A family sings carols around a piano, with an older woman in the center

The Most Wonderful Time of the Year!

Last updated: December 2022

As we begin December, it is almost impossible to ignore the coming of the Christmas and New Year holidays. Personally, I find the holidays full of meaning in my here and now. As I share with you, you will realize I have some tender memories of times past. Now, each new year represents a milestone, another day of living.

As I write to you, I hope to share my wish for us all to prepare in a way that will provide meaning and fulfillment as you live your life managing ovarian cancer. However, I realize things may be very different from what could be the most beautiful time of the year. It may be challenging and require another degree of acceptance.

Telling your story

As a family, Christmas stirs up warm memories of enormous family get-togethers. We lived on Long Island in a three-generation household where my grandmother brought forth the traditions of a true Italian Matriarch. Her five children and her ever-growing extended family created a celebration at my parent's dining room table for Christmas Eve and Christmas Day.

As you can imagine, the time was magical. My heart filled with joy as each new guest arrived from the "city" or other parts of the Island. The air filled with the smell of traditional food and a spirit of belonging.

The Vigilia di Natale

On Christmas Eve, tradition provides the basis for our meals. Seven fishes in honor of The Vigilia di Natale, the Vigil of the birth of Christ, recognize the impoverished Southern Italians who managed to find their way to America. Although a significant holiday, Italian Americans depart from eating meat. Instead, we offer everything from the sea, including clams, squid, shrimp, flounder, and cod.

Until recently, I guess I didn't fully realize the importance of this time. However, there is much symbolism in place. The adult children honored their 80-something-year-old mother simply by being present. Our family story showed that my grandmother and grandfather crossed the Atlantic in steerage, hoping to find a better life for all of us. Or, perhaps, it may have been the unspoken realization that each year may be her last among us.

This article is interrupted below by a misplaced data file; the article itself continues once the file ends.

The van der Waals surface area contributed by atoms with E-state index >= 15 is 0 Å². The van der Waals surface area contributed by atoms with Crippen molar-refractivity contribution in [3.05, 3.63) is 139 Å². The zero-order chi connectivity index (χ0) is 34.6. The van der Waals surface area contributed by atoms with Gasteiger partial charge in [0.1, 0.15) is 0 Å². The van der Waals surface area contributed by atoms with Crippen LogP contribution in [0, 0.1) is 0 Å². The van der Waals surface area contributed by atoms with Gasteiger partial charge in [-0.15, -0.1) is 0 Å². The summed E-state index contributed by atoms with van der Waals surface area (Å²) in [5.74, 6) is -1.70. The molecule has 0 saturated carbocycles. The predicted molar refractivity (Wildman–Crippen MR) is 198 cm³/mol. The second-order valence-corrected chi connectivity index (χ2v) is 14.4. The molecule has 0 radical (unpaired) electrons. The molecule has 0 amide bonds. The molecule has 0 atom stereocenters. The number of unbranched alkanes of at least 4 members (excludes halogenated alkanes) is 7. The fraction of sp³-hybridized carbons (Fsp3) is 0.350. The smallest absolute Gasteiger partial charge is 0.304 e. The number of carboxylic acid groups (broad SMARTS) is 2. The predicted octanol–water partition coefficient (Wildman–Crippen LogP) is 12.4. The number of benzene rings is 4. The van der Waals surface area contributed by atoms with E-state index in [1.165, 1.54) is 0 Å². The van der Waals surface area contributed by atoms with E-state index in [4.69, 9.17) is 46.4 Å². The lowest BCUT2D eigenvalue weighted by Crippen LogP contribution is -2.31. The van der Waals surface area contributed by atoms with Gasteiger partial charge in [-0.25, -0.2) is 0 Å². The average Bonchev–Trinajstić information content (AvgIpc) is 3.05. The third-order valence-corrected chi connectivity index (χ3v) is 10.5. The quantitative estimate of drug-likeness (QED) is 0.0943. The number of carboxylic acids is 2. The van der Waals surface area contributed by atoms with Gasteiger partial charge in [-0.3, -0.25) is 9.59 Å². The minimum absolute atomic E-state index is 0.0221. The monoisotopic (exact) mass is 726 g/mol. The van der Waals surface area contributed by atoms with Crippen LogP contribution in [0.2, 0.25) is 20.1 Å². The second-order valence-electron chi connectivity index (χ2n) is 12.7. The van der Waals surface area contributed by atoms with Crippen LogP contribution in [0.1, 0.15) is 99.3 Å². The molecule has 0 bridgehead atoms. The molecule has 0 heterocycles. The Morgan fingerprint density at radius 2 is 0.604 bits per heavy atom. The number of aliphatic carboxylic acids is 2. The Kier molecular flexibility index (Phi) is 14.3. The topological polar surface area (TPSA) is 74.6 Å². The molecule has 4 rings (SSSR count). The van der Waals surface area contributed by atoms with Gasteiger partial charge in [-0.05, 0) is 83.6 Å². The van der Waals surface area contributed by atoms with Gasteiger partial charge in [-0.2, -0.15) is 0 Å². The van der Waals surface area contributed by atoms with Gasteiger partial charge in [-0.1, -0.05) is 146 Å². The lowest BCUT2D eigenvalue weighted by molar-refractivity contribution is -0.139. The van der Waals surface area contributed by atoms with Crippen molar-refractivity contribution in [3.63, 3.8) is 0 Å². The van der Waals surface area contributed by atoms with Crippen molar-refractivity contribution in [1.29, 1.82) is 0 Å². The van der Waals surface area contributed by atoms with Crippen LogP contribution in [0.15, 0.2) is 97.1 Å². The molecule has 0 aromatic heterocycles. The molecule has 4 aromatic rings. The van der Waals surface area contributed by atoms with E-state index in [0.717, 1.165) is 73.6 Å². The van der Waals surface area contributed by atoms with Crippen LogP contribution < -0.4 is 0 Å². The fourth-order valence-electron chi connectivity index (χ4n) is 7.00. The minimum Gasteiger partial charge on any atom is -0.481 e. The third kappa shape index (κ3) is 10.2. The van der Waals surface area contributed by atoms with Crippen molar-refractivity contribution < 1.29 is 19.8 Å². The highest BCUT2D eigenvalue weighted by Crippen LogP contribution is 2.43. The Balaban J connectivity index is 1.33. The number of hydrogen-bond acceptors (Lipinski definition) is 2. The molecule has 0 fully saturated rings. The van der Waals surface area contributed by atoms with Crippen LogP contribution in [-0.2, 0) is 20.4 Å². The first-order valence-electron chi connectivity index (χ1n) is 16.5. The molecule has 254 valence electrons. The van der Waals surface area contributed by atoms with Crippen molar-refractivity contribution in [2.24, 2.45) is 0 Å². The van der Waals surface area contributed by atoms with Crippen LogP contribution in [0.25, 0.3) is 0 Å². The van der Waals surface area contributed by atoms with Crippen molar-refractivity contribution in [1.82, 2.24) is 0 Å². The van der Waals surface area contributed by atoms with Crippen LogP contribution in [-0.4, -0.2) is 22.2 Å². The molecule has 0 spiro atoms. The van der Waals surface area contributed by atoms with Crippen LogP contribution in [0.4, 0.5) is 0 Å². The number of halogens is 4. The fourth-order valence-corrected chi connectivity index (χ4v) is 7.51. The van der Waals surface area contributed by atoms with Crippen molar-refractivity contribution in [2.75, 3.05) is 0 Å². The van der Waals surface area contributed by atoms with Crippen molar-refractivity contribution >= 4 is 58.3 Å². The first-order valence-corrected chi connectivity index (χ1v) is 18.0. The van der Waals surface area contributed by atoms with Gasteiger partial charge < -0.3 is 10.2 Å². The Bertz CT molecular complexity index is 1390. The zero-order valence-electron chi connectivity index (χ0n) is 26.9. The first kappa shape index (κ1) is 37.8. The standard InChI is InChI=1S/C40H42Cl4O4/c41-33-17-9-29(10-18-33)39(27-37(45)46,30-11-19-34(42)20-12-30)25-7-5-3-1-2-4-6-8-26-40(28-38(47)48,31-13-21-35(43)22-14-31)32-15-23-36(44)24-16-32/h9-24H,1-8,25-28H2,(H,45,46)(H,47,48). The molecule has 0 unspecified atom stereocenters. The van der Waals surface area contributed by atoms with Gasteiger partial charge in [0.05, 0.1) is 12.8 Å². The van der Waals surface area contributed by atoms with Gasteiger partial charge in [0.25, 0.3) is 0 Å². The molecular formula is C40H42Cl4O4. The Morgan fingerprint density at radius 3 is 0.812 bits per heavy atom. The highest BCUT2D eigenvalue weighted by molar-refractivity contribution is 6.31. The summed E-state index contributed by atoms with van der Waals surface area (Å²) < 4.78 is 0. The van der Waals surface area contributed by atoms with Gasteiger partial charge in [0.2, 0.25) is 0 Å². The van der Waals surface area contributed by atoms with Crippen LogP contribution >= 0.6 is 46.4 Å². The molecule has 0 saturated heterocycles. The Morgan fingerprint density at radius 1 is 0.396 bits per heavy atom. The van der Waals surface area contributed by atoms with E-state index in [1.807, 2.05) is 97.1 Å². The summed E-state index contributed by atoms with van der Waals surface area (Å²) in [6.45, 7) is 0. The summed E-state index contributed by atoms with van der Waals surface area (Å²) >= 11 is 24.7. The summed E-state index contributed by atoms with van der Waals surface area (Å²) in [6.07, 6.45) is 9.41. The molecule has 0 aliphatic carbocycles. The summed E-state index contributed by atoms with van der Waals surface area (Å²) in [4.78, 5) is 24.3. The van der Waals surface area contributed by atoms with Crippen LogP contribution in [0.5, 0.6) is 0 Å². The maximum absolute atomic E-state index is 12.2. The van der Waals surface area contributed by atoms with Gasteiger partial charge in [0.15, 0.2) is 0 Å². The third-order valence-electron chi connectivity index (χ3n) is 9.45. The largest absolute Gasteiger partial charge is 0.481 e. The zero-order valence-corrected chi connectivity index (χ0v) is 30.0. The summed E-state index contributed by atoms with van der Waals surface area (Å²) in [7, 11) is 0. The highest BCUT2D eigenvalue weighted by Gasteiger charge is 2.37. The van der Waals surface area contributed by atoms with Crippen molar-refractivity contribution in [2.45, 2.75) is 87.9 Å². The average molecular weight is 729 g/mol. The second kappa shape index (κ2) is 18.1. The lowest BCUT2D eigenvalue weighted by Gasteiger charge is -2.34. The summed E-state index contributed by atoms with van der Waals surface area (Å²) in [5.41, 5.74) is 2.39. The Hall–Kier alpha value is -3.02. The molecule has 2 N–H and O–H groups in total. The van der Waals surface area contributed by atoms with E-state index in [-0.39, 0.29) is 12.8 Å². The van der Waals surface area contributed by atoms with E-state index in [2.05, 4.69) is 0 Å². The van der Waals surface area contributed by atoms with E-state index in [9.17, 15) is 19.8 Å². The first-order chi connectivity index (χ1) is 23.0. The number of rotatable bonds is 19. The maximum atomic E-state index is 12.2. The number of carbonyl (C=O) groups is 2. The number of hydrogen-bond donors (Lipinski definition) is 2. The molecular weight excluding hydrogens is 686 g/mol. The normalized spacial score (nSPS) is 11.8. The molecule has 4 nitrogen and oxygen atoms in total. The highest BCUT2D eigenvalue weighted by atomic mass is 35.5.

The message

However, the message remains clear. Like no other time in the year, Christmas is a time to experience the joy of being together. Christmas genuinely serves as a reminder of family and hope. Each year, with the addition of new family members, more people join the experience. It simply meant adding a table leaf to our already large dining table or placing the young ones at a separate children's table.

Great expectation

Energy waned for the youngest of us, and we all had to pace ourselves because of the great expectation in the air. Most of us stretched our limits as we knew Santa Claus, a position rotated with honor among the uncles and aunts, would suddenly arrive with a bag of toys and many announcements about enduring arduous travels. My favorite Aunt and Godmother, Lulu, would greet Santa with a dance and take her position at the piano to fill the air with music.

Let the planning begin

I know I am not alone, but I, too, am undergoing maintenance chemotherapy during this time of the year. I will receive an Avastin infusion the day before Thanksgiving. Given my experience, the following days will eliminate the possibility for me to join in on any family dinners.

I accept that this may sound childish, but I still want it all. I especially long for a sense of belonging and togetherness. I am keenly aware that time is running through my fingers, and there will be an end date, a period at the end of my life sentence. So the holidays raise a sense of anticipatory loss and have left me even more sad thinking that my husband and I will need to isolate ourselves again. I especially regret doing this to him as he has been my champion.

Recreating holiday expectations

  • Write your holiday story. What meaning do you hold in memory for this time of year? How would you like it to be?
  • Know your own personal limits and expectations before, during, and after treatment. For example, my original goal was to celebrate on Thanksgiving day. However, given the circumstances, Sunday may be the best choice, as I sincerely hope to begin to accept food as an option by then. So this year, I will put family and friends on alert that we are requesting a movable feast.
  • Become a communication whiz. Don't assume people know what you want or need.
  • Address the necessary around gift giving. If it is pleasurable to give gifts at Christmas or Hannukah, keep yourself at the center of all possibilities. While I love giving, wrapping presents has always been overwhelming. In response, I created a staging area for wrapping all gifts preordered and delivered. If I tackle one gift at a time, I should see their end by the week of Christmas.
  • Remain gentle and forgiving with yourself. Love yourself even when you don't feel lovable. Do what you can and wish. Don't expect to have the energy of a child. Prepare family and friends that you now need to adapt to your new reality.

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